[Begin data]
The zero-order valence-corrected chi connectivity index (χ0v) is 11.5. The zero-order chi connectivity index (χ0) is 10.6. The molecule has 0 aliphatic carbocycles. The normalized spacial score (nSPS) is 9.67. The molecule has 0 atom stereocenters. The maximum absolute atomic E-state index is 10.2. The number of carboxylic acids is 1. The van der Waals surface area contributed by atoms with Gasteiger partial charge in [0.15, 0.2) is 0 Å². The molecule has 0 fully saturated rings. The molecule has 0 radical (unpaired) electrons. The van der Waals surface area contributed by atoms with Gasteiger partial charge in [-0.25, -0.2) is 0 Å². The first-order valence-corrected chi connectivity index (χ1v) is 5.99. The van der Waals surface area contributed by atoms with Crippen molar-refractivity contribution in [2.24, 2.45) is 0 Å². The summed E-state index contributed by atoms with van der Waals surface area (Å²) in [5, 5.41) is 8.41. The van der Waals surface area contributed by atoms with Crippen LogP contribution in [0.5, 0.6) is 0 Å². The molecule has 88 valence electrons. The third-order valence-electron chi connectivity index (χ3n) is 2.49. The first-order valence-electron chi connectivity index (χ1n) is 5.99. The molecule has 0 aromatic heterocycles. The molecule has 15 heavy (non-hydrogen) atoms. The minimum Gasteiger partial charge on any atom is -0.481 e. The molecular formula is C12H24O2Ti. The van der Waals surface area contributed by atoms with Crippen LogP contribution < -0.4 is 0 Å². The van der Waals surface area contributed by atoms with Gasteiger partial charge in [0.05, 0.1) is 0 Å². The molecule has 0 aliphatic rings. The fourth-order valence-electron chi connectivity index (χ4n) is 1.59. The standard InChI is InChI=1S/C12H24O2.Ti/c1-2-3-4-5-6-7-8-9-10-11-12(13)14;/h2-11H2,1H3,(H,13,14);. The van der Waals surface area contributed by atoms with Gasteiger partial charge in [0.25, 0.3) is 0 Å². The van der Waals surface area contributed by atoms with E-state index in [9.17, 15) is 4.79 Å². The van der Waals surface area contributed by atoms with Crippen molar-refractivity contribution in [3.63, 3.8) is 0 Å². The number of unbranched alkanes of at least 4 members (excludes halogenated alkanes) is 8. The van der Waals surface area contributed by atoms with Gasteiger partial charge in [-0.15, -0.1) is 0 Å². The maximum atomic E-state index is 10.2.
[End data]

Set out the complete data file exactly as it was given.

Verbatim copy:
The zero-order valence-corrected chi connectivity index (χ0v) is 11.5. The zero-order chi connectivity index (χ0) is 10.6. The molecule has 0 aliphatic carbocycles. The normalized spacial score (nSPS) is 9.67. The molecule has 0 atom stereocenters. The maximum absolute atomic E-state index is 10.2. The number of carboxylic acids is 1. The van der Waals surface area contributed by atoms with Gasteiger partial charge in [0.15, 0.2) is 0 Å². The molecule has 0 fully saturated rings. The molecule has 0 radical (unpaired) electrons. The van der Waals surface area contributed by atoms with Gasteiger partial charge in [-0.25, -0.2) is 0 Å². The first-order valence-corrected chi connectivity index (χ1v) is 5.99. The van der Waals surface area contributed by atoms with Crippen molar-refractivity contribution in [2.24, 2.45) is 0 Å². The summed E-state index contributed by atoms with van der Waals surface area (Å²) in [5, 5.41) is 8.41. The van der Waals surface area contributed by atoms with Crippen LogP contribution in [0.5, 0.6) is 0 Å². The molecule has 88 valence electrons. The third-order valence-electron chi connectivity index (χ3n) is 2.49. The first-order valence-electron chi connectivity index (χ1n) is 5.99. The molecule has 0 aromatic heterocycles. The molecule has 15 heavy (non-hydrogen) atoms. The minimum Gasteiger partial charge on any atom is -0.481 e. The molecular formula is C12H24O2Ti. The van der Waals surface area contributed by atoms with Crippen LogP contribution < -0.4 is 0 Å². The van der Waals surface area contributed by atoms with Gasteiger partial charge in [0.05, 0.1) is 0 Å². The molecule has 0 aliphatic rings. The fourth-order valence-electron chi connectivity index (χ4n) is 1.59. The standard InChI is InChI=1S/C12H24O2.Ti/c1-2-3-4-5-6-7-8-9-10-11-12(13)14;/h2-11H2,1H3,(H,13,14);. The van der Waals surface area contributed by atoms with Gasteiger partial charge in [0.25, 0.3) is 0 Å². The van der Waals surface area contributed by atoms with E-state index in [9.17, 15) is 4.79 Å². The van der Waals surface area contributed by atoms with Crippen molar-refractivity contribution in [3.63, 3.8) is 0 Å². The number of unbranched alkanes of at least 4 members (excludes halogenated alkanes) is 8. The van der Waals surface area contributed by atoms with Gasteiger partial charge in [-0.15, -0.1) is 0 Å². The maximum atomic E-state index is 10.2.